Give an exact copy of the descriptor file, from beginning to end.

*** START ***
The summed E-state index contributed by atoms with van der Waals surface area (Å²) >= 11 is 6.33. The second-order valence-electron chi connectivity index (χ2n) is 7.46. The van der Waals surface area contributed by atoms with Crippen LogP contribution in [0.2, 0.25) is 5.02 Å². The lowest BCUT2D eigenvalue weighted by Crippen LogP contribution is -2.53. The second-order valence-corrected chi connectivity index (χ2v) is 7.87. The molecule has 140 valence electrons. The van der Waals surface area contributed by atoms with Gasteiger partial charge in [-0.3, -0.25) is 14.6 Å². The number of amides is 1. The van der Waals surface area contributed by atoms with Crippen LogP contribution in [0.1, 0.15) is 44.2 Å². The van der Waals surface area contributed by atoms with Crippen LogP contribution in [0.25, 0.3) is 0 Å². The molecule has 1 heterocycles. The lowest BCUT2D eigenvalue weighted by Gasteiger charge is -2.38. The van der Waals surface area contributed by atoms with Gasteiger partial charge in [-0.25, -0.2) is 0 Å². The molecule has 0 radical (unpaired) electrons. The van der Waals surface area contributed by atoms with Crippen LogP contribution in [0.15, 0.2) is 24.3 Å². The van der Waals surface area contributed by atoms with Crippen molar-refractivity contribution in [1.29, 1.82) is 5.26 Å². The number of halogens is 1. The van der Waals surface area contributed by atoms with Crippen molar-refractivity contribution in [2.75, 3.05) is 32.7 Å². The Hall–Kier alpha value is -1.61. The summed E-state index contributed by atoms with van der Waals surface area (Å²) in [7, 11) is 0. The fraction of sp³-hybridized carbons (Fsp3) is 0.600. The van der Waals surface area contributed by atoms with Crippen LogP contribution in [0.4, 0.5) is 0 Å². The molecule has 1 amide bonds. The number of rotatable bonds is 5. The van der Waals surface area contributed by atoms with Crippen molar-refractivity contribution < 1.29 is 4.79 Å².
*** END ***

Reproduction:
The summed E-state index contributed by atoms with van der Waals surface area (Å²) >= 11 is 6.33. The second-order valence-electron chi connectivity index (χ2n) is 7.46. The van der Waals surface area contributed by atoms with Crippen LogP contribution in [0.2, 0.25) is 5.02 Å². The lowest BCUT2D eigenvalue weighted by Crippen LogP contribution is -2.53. The second-order valence-corrected chi connectivity index (χ2v) is 7.87. The molecule has 140 valence electrons. The van der Waals surface area contributed by atoms with Gasteiger partial charge in [-0.3, -0.25) is 14.6 Å². The number of amides is 1. The van der Waals surface area contributed by atoms with Crippen LogP contribution in [0.1, 0.15) is 44.2 Å². The van der Waals surface area contributed by atoms with Crippen LogP contribution in [0.25, 0.3) is 0 Å². The molecule has 1 heterocycles. The lowest BCUT2D eigenvalue weighted by Gasteiger charge is -2.38. The van der Waals surface area contributed by atoms with Gasteiger partial charge in [-0.25, -0.2) is 0 Å². The molecule has 0 radical (unpaired) electrons. The van der Waals surface area contributed by atoms with Crippen LogP contribution in [0.15, 0.2) is 24.3 Å². The van der Waals surface area contributed by atoms with Crippen molar-refractivity contribution in [1.29, 1.82) is 5.26 Å². The number of halogens is 1. The van der Waals surface area contributed by atoms with Crippen molar-refractivity contribution in [2.75, 3.05) is 32.7 Å². The Hall–Kier alpha value is -1.61. The summed E-state index contributed by atoms with van der Waals surface area (Å²) in [7, 11) is 0. The fraction of sp³-hybridized carbons (Fsp3) is 0.600. The van der Waals surface area contributed by atoms with Crippen LogP contribution in [0.4, 0.5) is 0 Å². The molecule has 1 amide bonds. The number of rotatable bonds is 5. The van der Waals surface area contributed by atoms with Crippen molar-refractivity contribution < 1.29 is 4.79 Å².